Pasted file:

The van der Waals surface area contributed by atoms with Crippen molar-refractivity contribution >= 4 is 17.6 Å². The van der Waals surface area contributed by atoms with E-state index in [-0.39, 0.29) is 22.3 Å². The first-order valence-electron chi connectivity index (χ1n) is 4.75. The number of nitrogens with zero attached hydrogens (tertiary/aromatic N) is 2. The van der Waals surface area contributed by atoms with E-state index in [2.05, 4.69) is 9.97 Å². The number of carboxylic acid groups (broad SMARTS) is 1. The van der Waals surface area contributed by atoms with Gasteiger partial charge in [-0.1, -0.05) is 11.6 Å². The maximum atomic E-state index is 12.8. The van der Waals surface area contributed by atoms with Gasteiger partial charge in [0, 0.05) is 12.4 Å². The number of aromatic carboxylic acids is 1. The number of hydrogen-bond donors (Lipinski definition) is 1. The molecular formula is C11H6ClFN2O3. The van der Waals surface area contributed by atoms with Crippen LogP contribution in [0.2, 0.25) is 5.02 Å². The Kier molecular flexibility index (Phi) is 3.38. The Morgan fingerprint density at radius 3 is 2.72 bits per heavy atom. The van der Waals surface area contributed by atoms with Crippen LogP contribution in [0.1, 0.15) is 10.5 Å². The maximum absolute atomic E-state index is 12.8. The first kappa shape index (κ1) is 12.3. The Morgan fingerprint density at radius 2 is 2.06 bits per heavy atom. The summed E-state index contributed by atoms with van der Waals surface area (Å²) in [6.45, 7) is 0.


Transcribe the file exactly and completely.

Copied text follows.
The van der Waals surface area contributed by atoms with Crippen molar-refractivity contribution >= 4 is 17.6 Å². The van der Waals surface area contributed by atoms with E-state index in [-0.39, 0.29) is 22.3 Å². The first-order valence-electron chi connectivity index (χ1n) is 4.75. The number of nitrogens with zero attached hydrogens (tertiary/aromatic N) is 2. The van der Waals surface area contributed by atoms with E-state index in [2.05, 4.69) is 9.97 Å². The number of carboxylic acid groups (broad SMARTS) is 1. The van der Waals surface area contributed by atoms with Gasteiger partial charge in [-0.1, -0.05) is 11.6 Å². The maximum atomic E-state index is 12.8. The van der Waals surface area contributed by atoms with Gasteiger partial charge in [0, 0.05) is 12.4 Å². The number of aromatic carboxylic acids is 1. The number of hydrogen-bond donors (Lipinski definition) is 1. The molecular formula is C11H6ClFN2O3. The van der Waals surface area contributed by atoms with Crippen LogP contribution in [0.2, 0.25) is 5.02 Å². The Kier molecular flexibility index (Phi) is 3.38. The Morgan fingerprint density at radius 3 is 2.72 bits per heavy atom. The van der Waals surface area contributed by atoms with Crippen LogP contribution in [0.1, 0.15) is 10.5 Å². The maximum absolute atomic E-state index is 12.8. The first kappa shape index (κ1) is 12.3. The Morgan fingerprint density at radius 2 is 2.06 bits per heavy atom. The summed E-state index contributed by atoms with van der Waals surface area (Å²) in [6.45, 7) is 0.